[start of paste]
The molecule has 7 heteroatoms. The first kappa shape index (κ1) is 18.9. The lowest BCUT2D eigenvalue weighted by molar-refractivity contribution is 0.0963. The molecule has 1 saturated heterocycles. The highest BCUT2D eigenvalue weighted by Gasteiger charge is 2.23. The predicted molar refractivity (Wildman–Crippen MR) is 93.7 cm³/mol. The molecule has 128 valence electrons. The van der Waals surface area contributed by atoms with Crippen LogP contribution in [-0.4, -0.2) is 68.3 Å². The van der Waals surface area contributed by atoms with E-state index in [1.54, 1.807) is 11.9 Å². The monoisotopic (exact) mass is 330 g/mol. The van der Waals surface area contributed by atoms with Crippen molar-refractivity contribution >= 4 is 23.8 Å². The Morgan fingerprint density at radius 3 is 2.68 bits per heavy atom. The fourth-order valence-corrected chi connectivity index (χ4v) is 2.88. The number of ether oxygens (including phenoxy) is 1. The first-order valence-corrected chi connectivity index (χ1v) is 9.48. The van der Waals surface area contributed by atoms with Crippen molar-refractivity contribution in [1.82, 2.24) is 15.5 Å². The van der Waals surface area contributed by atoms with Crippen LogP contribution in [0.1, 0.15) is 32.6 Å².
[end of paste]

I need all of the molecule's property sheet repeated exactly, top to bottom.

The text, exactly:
The molecule has 7 heteroatoms. The first kappa shape index (κ1) is 18.9. The lowest BCUT2D eigenvalue weighted by molar-refractivity contribution is 0.0963. The molecule has 1 saturated heterocycles. The highest BCUT2D eigenvalue weighted by Gasteiger charge is 2.23. The predicted molar refractivity (Wildman–Crippen MR) is 93.7 cm³/mol. The molecule has 128 valence electrons. The van der Waals surface area contributed by atoms with Crippen LogP contribution in [-0.4, -0.2) is 68.3 Å². The van der Waals surface area contributed by atoms with E-state index in [1.54, 1.807) is 11.9 Å². The monoisotopic (exact) mass is 330 g/mol. The van der Waals surface area contributed by atoms with Crippen molar-refractivity contribution >= 4 is 23.8 Å². The Morgan fingerprint density at radius 3 is 2.68 bits per heavy atom. The fourth-order valence-corrected chi connectivity index (χ4v) is 2.88. The number of ether oxygens (including phenoxy) is 1. The first-order valence-corrected chi connectivity index (χ1v) is 9.48. The van der Waals surface area contributed by atoms with Crippen molar-refractivity contribution in [1.82, 2.24) is 15.5 Å². The van der Waals surface area contributed by atoms with Crippen LogP contribution in [0.1, 0.15) is 32.6 Å².